Jonathan Zhang

CEO of threatintelligenceplatform.com & whoisxmlapi.com, infosec thought leader and adviser

The Domain Reputation API Test: 7 Must-Dos to Score High

Your domain’s reputation can make or break your business. A content website that’s meant to entice readers to subscribe to its RSS feed, follow on social media, or just generally consume what it serves on a daily basis and gets thousands or millions of followers is a success. An e-commerce site that manages to reach its intended monthly sales quota is also successful. And these scenarios are what all businesses with an online presence aim for. What they don’t want to do, meanwhile, is get hacked and put their company, employees, customers, partners, and other stakeholders at great risk. All that depends on how secure and reputable their domain is.
That said, I compiled a list of must-dos for businesses, big or small, to keep their domain reputation intact or score high in any domain reputation API’s review process.
1. Keep your website content, related domains, and host configuration up to par
If your website touts to be a provider of great content that readers can use as reference, then you have to make sure that it does just that. Your content must provide value; be accurate, relevant, search-optimized, and mobile device-friendly; and cater to your intended audience. Be sure no one has tampered with or defaced your site as well and that all pages are accessible or aren’t being DDoSed.
Keeping a secure and reputable domain also means that all subdomains tied to it are free from digital threats. Make sure none of your domains have malicious ties nor redirect visitors to phishing and other malware-infected sites or pages. That said, when citing sites outside your domain as reference, see to it that the sites and pages are reputable and threat-free as well. Remember that your domain’s reputation will be affected by that of any site or page linked to it. If one of them is categorized as “malicious,” your site will be too.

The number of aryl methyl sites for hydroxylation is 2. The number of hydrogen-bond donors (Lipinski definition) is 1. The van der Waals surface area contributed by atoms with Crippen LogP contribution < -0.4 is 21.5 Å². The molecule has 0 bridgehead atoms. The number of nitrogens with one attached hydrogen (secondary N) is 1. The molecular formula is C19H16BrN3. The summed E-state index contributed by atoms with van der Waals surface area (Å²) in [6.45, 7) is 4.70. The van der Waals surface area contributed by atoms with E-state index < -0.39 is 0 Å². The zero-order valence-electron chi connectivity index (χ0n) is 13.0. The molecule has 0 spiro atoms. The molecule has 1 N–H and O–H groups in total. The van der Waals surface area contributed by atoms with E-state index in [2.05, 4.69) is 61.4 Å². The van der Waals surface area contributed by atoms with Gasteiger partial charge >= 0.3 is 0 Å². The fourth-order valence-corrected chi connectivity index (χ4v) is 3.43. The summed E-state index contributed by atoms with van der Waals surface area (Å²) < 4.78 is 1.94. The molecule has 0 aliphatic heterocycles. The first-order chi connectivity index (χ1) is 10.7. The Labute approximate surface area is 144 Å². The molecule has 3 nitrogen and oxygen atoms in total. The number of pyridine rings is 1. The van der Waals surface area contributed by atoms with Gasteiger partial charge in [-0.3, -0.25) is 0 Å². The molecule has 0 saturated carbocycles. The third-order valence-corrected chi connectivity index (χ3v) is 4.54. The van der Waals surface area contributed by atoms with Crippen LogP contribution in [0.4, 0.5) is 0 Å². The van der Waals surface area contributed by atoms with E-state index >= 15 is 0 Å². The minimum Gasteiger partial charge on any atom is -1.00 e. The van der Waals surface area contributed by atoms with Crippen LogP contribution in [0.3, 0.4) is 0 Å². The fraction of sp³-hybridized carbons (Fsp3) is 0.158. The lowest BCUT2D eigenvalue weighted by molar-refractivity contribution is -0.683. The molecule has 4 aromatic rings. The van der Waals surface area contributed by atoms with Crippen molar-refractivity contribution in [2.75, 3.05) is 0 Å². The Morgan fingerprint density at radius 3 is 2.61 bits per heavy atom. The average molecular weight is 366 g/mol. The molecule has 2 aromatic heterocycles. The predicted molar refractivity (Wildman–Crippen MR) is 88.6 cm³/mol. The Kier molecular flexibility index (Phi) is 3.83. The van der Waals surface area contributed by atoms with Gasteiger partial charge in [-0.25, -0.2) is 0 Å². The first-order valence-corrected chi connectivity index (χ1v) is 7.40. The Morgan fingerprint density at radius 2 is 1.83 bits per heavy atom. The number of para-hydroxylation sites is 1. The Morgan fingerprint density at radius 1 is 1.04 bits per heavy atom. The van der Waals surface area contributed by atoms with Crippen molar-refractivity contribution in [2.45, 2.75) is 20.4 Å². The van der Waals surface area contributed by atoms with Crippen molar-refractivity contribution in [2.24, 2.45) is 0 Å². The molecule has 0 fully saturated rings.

Finally, the ubiquity of cyber attacks has made it mandatory for all companies with an online presence to employ IT infrastructure hardening. Simply put, this means shielding servers, applications, OSs, and databases against all kinds of threats. This entails using strong passwords for all user accounts, limiting access to administrative accounts, keeping applications patched, and so on. Only by protecting the systems that host your domain and the applications that run them can you ensure that your domain maintains a high reputation score.
2. Use an SSL certificate to make sure all connections are secure
A company needs to install an SSL certificate onto its web server to initiate secure sessions with browsers. Once a secure connection is established, all of the traffic between your web server and any web browser will be protected. A sure sign of this is that when accessed, your site name will no longer be preceded by HTTP, it will instead run on the HTTPS protocol. You can also see a lock icon beside its name, giving visitors the added assurance that they are in a safe space.
3. Make sure your domain doesn’t appear on any malware data feed
One of the first things cybersecurity companies do to protect their customers is to block access to dangerous websites. Ensure that your domain isn’t hosting any malicious software, redirecting visitors to bad sites, serving up malicious ads, or isn’t being used to spam users, otherwise it may just end up in malware feeds. When that happens, no matter how good your content, product, or service offerings are, no one will ever see them.
4. Constantly update your WHOIS record